What Is The Proper Ethnographic Research Paper Structure
Writing an ethnographic research paper won’t be easy. It’s not the paper itself that will give you the most trouble, but the research involved. Ethnography relies on personal experiences and any research of this kind will include plenty of interviews. You will also need to corroborate the information you glean from them by providing factual evidence from various official reports and other documents.
The paper itself should have the following structure:
- Presentation and analysis of collected data.
In this part of the paper, you introduce your thesis statement, which is the central idea of the whole project. You also need to provide a short overview of the things readers should expect to see in the essay.
This section must explain how exactly you conducted your research. List all the tools you used and tell your readers why you choose them. Your methodology has to be detailed, and even the number of people you questioned needs to be mentioned. Your main goal is to describe your research in such a way that any reader who wishes to verify the information you used won’t have any trouble finding it.
Start with presenting the data collected during your research. Remember that all the important facts need to be presented in a logical order that will highlight connection between them. Once the data is presented, you need to analyze and most importantly interpret it. Be sure to provide your criteria for interpretation beforehand so that your readers will understand your thinking. When you build your presentation, you will need to use some very specific examples to prove every point you make. As presentation and interpretation are in essence two different parts of your paper, they must follow the same pattern.
In the final paragraph of your research paper, you need to reiterate the most important points. Try to present them in an original way so that your conclusion doesn’t look like a reversed introduction. You must also explain how your research affects the field of study as a whole. However, be careful not to introduce any new ideas in this final section.
When you choose the topic for an ethnographic research project, your main consideration should be the availability of data. You need to be sure that there is enough information available to you. Otherwise, you won’t be able to create a strong educational essay and the project will be considered a failure. Therefore, you should do some preliminary research before you make the final decision on your topic.
Chapter 6 provides a step-by-step process for developing, writing, and revising your ethnographic research essay.
Finding a Focus, Choosing a Controlling Idea for Your Research
The first step in finding a focus is to read through all of your fieldnotes two times. As you read, notice when and where you become particularly interested in what you have written. Circle, mark or note these passages in some way. Write a brief summary of each idea/passage on a separate sheet. After you identify what interests you most, move on to search for patterns that will lead you to focus. You can follow the step-by step-process below as a path to create a kind of umbrella or guiding focus statement for your essay:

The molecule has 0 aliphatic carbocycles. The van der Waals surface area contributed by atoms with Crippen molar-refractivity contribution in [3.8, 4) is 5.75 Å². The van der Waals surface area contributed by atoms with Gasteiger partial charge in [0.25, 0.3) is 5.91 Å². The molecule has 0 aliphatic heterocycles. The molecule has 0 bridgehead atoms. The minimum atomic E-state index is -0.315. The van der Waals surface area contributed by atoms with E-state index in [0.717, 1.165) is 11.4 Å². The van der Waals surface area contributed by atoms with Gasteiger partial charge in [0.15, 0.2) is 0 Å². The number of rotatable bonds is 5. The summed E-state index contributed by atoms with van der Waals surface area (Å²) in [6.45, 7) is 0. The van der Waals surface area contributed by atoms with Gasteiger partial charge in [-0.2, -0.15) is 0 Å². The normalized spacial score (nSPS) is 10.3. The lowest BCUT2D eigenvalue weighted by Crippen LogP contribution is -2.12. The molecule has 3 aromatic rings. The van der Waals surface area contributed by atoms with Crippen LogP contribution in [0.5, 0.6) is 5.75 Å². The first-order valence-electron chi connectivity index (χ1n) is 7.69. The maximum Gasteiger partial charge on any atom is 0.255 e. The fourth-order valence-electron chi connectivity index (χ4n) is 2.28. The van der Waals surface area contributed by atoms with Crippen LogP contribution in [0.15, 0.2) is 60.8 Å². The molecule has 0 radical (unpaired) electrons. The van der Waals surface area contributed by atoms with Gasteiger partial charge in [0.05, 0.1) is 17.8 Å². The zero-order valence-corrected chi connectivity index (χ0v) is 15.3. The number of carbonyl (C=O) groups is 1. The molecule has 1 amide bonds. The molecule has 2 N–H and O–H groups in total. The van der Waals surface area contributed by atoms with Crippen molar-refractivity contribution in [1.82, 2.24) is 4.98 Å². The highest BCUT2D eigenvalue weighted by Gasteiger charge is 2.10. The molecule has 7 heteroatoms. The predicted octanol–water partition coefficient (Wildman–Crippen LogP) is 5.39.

- Read through the list you compiled from your fieldnotes and identify which parts of your fieldnotes interest and engage you most. Look at the larger arc. Are most of your points taken from your thoughts and feelings or are you more interested in the analysis observation?
- Search for patterns in your list, and make a new list of those patterns. Keep an eye out for things that strike you as meaningful and interesting and that happen again and again. As you explore patterns, also look for things connected to those patterns. Find patterns within patterns. how do you connect ideas with language? Do you seem to repeatedly use the same phrases? When and with respect to what observations? This may help identify relevant patters of observation.
- From your list of patterns and connections, select the ONE larger idea/pattern that interests you most. You know you’re on to something if you find a pattern and can see how it connects to other observations you’ve made during your research and /or to what other scholars or writers have said.
- Take that one interesting idea/pattern and develop an “umbrella” statement or a broad focus statement. You can start, for drafting purposes, with something as simple as “In this paper, I will…(discuss, explore, explain, analyze, etc.).” Here you are articulating the big idea for your essay. You can always return to the statement to make is more sophisticated in the context of a focus paragraph later,
- Expand that statement by breaking the pattern that you are focusing on into any number of supporting observations. Follow your initial broad or umbrella focus statement with that break down. “First, I will….Second…Third….” with each of those statements specifying the supporting material. These first, second, and third statements provide the framework for the body sections of your research essay.
As you examine patterns you find in your own comprehensive observation list and look for an idea, theme, or metaphor to connect them, keep in mind the ways in which a focus moves from observations to a more developed discussion of the ideas you note. As you connect the dots of your pattern, you may begin to understand where your essay could “land,” which implications become most compelling to you, and which elements for discussion could make clear the complexity of reality and truth. When you identify some of these more powerful elements, take the time to write about any connections you see between those patterns or expand on any unfinished thoughts. From this list, you need to choose the idea/pattern that interests you most, that you think you can really write about, and that you can support with other observations from your notes. You have found your focus!